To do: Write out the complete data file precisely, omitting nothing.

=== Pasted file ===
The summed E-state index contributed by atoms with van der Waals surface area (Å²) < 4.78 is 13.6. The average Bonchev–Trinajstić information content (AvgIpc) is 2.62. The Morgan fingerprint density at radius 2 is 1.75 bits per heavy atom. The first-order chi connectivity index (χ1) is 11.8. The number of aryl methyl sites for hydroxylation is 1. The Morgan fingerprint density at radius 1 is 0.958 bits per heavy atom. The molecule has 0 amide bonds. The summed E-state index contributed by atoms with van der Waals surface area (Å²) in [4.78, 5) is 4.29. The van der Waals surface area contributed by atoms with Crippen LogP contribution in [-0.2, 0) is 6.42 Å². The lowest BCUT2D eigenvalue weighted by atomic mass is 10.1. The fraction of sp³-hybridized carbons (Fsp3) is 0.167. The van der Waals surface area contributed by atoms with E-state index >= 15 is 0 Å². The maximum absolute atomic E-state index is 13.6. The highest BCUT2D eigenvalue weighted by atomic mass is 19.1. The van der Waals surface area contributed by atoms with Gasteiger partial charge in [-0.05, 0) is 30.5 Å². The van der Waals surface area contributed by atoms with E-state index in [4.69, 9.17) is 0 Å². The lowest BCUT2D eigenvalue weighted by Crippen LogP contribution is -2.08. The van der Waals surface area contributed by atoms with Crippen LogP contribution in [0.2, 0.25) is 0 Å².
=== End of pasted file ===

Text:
The summed E-state index contributed by atoms with van der Waals surface area (Å²) < 4.78 is 13.6. The average Bonchev–Trinajstić information content (AvgIpc) is 2.62. The Morgan fingerprint density at radius 2 is 1.75 bits per heavy atom. The first-order chi connectivity index (χ1) is 11.8. The number of aryl methyl sites for hydroxylation is 1. The Morgan fingerprint density at radius 1 is 0.958 bits per heavy atom. The molecule has 0 amide bonds. The summed E-state index contributed by atoms with van der Waals surface area (Å²) in [4.78, 5) is 4.29. The van der Waals surface area contributed by atoms with Crippen LogP contribution in [-0.2, 0) is 6.42 Å². The lowest BCUT2D eigenvalue weighted by atomic mass is 10.1. The fraction of sp³-hybridized carbons (Fsp3) is 0.167. The van der Waals surface area contributed by atoms with E-state index >= 15 is 0 Å². The maximum absolute atomic E-state index is 13.6. The highest BCUT2D eigenvalue weighted by atomic mass is 19.1. The van der Waals surface area contributed by atoms with Gasteiger partial charge in [-0.05, 0) is 30.5 Å². The van der Waals surface area contributed by atoms with E-state index in [4.69, 9.17) is 0 Å². The lowest BCUT2D eigenvalue weighted by Crippen LogP contribution is -2.08. The van der Waals surface area contributed by atoms with Crippen LogP contribution in [0.2, 0.25) is 0 Å².